Cervical lymphadenopathy

Cervical lymphadenopathy refers to lymphadenopathy of the cervical lymph nodes (the glands in the neck). The term lymphadenopathy strictly speaking refers to disease of the lymph nodes,[1] though it is often used to describe the enlargement of the lymph nodes. Similarly, the term lymphadenitis refers to inflammation of a lymph node, but often it is used as a synonym of lymphadenopathy.

Cervical lymphadenopathy is a sign or a symptom, not a diagnosis. The causes are varied, and may be inflammatory, degenerative, or neoplastic.[2] In adults, healthy lymph nodes can be palpable (able to be felt), in the axilla, neck and groin.[3] In children up to the age of 12 cervical nodes up to 1 cm in size may be palpable and this may not signify any disease.[4] If nodes heal by resolution or scarring after being inflamed, they may remain palpable thereafter.[1] In children, most palpable cervical lymphadenopathy is reactive or infective. In individuals over the age of 50, metastatic enlargement from cancers (most commonly squamous cell carcinomas) of the aerodigestive tract should be considered.[1]


Cervical lymphadenopathy can be thought of as local where only the cervical lymph nodes are affected, or general where all the lymph nodes of the body are affected.




Lymph nodes may become enlarged in malignant disease. This cervical lymphadenopathy may be reactive or metastatic.[1] Alternatively, enlarged lymph nodes may represent a primary malignancy of the lymphatic system itself, such as lymphoma (both Hodgkin's and non-Hodgkin's),[6] lymphocytic leukemia,[1]

Metastatic lymph nodes are enlarged because tumor cells have detached from the primary tumor and started growing in the lymph node ("seeded"). Since cancer generally occurs more frequently in older people, this kind of lymphadenopathy is more common in older persons.[7] Metastatic lymph nodes tend to feel hard and may be fixed to underlying tissues and may or may not be tender.[7] Usually the lymph nodes that directly drain the area of the cancer are affected by the spread (e.g. Sometimes metastatic cervical lymph node is detected before the main cancer). In such cases, this discovery leads to a search for the primary malignancy, firstly in the nearby area with endoscopy, "blind" biopsies, and tonsillectomy on the side of the lymphadenopathy. If no tumor is found, then the rest of the body is examined, looking for lung cancer or other possible sites. If still no primary tumor is detected, the term "occult primary" is used.[8]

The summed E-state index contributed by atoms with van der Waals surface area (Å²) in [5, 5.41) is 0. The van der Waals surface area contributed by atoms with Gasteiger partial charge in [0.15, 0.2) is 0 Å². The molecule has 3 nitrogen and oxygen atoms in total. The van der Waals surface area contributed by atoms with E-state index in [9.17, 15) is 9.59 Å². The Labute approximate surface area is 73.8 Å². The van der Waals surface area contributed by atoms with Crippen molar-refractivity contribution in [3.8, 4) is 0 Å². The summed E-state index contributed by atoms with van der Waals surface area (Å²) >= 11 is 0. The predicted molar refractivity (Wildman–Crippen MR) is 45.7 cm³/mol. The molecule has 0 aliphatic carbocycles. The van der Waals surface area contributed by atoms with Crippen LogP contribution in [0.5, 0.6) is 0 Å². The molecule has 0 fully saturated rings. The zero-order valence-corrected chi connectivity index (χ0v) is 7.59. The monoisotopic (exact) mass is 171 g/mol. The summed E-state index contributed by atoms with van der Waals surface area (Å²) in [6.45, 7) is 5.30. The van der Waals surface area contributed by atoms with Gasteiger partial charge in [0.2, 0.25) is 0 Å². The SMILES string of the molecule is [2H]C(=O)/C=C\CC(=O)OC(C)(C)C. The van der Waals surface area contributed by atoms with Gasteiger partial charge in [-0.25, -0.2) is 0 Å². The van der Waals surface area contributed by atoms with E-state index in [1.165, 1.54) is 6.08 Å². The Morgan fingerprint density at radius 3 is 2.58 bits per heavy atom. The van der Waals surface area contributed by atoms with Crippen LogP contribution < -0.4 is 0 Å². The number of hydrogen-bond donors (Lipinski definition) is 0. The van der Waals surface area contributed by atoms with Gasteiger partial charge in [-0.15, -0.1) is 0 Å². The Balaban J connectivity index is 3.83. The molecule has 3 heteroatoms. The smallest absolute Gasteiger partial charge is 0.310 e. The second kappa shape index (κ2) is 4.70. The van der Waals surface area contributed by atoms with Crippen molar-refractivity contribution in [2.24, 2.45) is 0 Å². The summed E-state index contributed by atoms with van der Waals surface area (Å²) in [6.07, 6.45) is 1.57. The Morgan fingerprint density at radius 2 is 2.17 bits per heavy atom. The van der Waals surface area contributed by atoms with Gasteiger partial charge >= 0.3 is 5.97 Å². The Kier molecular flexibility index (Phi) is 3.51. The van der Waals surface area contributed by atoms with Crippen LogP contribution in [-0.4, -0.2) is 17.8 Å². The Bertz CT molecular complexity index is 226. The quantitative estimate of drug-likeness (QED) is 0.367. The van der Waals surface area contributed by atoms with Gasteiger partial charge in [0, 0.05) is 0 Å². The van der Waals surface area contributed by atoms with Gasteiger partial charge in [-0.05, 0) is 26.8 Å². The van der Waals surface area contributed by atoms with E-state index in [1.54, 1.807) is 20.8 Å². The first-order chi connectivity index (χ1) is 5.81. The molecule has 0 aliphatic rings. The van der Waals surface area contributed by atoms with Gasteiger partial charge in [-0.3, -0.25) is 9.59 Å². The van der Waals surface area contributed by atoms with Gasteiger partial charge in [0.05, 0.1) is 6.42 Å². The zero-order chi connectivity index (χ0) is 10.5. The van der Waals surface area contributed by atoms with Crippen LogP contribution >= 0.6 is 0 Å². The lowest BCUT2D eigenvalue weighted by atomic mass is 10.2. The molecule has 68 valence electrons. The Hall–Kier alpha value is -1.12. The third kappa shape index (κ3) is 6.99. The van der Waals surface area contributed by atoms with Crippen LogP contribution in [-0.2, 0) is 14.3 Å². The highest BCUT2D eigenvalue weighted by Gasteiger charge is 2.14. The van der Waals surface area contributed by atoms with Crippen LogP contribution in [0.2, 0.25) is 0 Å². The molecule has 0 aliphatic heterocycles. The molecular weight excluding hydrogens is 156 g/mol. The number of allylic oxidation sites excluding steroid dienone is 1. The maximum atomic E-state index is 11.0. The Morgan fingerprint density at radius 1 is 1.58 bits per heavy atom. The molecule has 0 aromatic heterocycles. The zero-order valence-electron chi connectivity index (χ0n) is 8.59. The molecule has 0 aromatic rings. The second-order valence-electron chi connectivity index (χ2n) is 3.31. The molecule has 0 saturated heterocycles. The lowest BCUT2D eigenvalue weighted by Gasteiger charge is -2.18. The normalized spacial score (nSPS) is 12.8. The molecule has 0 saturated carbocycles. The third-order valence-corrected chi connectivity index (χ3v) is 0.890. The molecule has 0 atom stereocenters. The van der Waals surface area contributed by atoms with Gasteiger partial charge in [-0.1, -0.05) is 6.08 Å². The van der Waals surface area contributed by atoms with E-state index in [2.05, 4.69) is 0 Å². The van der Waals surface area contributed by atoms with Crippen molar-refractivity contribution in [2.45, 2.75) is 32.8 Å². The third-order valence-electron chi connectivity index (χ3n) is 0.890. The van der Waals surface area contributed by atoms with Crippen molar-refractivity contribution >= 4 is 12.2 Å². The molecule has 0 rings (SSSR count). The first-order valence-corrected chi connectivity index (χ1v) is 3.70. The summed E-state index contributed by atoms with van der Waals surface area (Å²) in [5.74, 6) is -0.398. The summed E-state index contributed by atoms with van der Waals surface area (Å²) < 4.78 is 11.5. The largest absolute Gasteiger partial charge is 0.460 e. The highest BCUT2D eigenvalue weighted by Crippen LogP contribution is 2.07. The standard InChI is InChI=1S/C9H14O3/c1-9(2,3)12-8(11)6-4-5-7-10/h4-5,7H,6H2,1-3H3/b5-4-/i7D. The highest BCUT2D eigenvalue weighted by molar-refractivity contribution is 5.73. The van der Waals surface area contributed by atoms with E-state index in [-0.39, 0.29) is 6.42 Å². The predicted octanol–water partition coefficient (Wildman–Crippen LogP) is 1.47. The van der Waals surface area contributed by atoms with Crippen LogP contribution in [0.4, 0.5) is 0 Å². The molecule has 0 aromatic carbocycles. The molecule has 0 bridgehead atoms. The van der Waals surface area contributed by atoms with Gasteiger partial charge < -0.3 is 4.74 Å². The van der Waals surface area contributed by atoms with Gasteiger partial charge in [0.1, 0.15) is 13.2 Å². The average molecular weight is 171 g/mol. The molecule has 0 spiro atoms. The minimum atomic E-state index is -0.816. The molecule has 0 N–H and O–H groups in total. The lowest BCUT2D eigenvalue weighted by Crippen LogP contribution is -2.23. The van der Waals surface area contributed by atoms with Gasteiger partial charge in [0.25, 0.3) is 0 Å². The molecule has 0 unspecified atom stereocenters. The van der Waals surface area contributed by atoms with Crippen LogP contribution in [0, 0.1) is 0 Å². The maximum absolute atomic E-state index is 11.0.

In lymphoma, usually there are multiple enlarged nodes which feel rubbery to palpation.[8]

Other causes


In possible malignancy, it is routine to perform a throat examination including mirror and/or endoscopy.[10]

On ultrasound, B-mode imaging depicts lymph node morphology, whilst power Doppler can assess the vascular pattern.[11] B-mode imaging features that can distinguish metastasis and lymphoma include size, shape, calcification, loss of hilar architecture, as well as intranodal necrosis.[11] Soft tissue edema and nodal matting on B-mode imaging suggests tuberculous cervical lymphadenitis or previous radiation therapy.[11] Serial monitoring of nodal size and vascularity are useful in assessing treatment response.[11]

Fine needle aspiration cytology (FNAC) has a sensitivity and specificity percentages of 81% and 100%, respectively, in the histopathology of malignant cervical lymphadenopathy.[10] PET-CT has proven to be helpful in identifying occult primary carcinomas of the head and neck, especially when applied as a guiding tool prior to panendoscopy, and may induce treatment related clinical decisions in up to 60% of cases.[10]


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  2. Terézhalmy GT, Huber MA, Jones AC (2009). Physical evaluation in dental practice. Ames, Iowa: Wiley-Blackwell. pp. 120–23, 160, 172. ISBN 978-0-8138-2131-3.
  3. Ferrer, Robert (1998-10-15). "Lymphadenopathy: Differential Diagnosis and Evaluation". American Family Physician. 58 (6): 1313–20. PMID 9803196.
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  9. Leão, JC; Hodgson, T; Scully, C; Porter, S (Nov 15, 2004). "Review article: orofacial granulomatosis". Alimentary Pharmacology & Therapeutics. 20 (10): 1019–27. doi:10.1111/j.1365-2036.2004.02205.x. PMID 15569103.
  10. Balm, A. J. M.; van Velthuysen, M. L. F.; Hoebers, F. J. P.; Vogel, W. V.; van den Brekel, M. W. M. (2010). "Diagnosis and Treatment of a Neck Node Swelling Suspicious for a Malignancy: An Algorithmic Approach". International Journal of Surgical Oncology. 2010: 1–8. doi:10.1155/2010/581540. ISSN 2090-1402. PMC 3265261. PMID 22312490.
  11. Ahuja, A.T. (2008). "Ultrasound of malignant cervical lymph nodes". Cancer Imaging. 8 (1): 48–56. doi:10.1102/1470-7330.2008.0006. ISSN 1470-7330. PMC 2324368. PMID 18390388.
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